Top 10 Shows of 2011
Here we are at the very end of my extensive 2011 year end coverage. Among many other things, I saw more live shows in 2011 than ever before. Naming just ten of my favorites was painfully difficult for me, as I’ve seen so many fantastic shows this year, so I’ve included an honorable mention section at the bottom. The top ten are in descending order of preference. Special thanks to Manic Productions for making the majority of these shows possible. Connecticut wouldn’t be the same without them.
The original review for each of these shows is linked in each title, for the ones that I actually reviewed. I’ve also attached links to see more photos at the Lewis and his Blog facebook page when applicable.
WHY?’s show at The Wadsworth Atheneum happened only four days ago, well after I already started putting together my lists, but after I attended it I knew that it deserved a place here. The band debuted new material from their forthcoming record, which sounded great, and interspersed it with classics from their 2008 LP Alopecia and its followup Eskimo Snow. Recent Anticon-signee Serengeti opened, with help from WHY? multi-instrumentalist Doug McDiarmid.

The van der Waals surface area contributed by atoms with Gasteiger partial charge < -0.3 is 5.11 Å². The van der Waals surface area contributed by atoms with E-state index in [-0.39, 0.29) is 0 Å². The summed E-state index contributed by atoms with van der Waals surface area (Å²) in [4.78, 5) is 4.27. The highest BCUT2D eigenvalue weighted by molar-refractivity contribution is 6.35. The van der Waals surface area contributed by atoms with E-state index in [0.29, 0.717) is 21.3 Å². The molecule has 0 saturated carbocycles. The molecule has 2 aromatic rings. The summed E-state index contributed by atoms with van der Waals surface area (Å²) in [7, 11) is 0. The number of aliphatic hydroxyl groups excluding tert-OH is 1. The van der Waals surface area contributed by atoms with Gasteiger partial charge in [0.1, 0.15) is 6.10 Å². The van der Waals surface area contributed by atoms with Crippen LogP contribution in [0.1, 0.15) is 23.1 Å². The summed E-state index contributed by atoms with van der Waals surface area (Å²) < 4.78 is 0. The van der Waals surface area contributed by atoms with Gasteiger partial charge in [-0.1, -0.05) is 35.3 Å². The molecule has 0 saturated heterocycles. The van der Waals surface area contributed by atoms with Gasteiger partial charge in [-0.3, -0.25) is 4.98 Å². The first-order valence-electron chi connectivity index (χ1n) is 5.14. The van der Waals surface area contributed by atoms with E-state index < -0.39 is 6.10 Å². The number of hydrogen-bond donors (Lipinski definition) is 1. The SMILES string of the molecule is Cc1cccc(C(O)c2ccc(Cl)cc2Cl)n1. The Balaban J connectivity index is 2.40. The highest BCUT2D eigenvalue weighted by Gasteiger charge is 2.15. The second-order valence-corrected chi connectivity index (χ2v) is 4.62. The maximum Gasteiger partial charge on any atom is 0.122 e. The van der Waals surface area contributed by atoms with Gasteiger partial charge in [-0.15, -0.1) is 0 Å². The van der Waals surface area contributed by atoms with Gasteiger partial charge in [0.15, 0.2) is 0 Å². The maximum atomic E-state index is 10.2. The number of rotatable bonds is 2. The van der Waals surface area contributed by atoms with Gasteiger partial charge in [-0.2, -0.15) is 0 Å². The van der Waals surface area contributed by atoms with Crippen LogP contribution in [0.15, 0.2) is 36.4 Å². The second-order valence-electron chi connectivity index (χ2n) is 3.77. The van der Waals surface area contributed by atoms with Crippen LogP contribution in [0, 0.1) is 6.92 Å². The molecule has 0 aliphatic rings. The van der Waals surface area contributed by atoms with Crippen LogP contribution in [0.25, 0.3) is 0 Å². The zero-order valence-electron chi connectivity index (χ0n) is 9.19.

View more photos HERE.
Low’s show back in April at Daniel Street was definitely one of the most surreal and eerie concerts I went to this year. The band played in almost total darkness, and the audience was seated in front, which was an unusual arrangement for the bar/venue. Low brought out songs from their 2011 LP C’mon, and also dug into their archives to play songs like “Sunflower” from Things We Lost In The Fire. The performance was heavy and emotional, but the band didn’t lose themselves for one moment. Mimi Parker and Alan Sparhawk’s distinctive harmonies never sounded better.
I’m not completely positive about this, but I’m pretty sure that I saw Okkervil River play in my hometown this Summer on the exact day that I got out from school. If that’s the case, I couldn’t have thought of a better way to kick off summer 2011. Although I love Okkervil River, I was just as excited to see opening band Titus Andronicus again, whom I had just seen exactly a week prior at B.O.M.B. Fest in Hartford. Titus ruled as usual, but Okkervil River tore the house down, playing for well over an hour and a half and performing many of my favorite songs of theirs.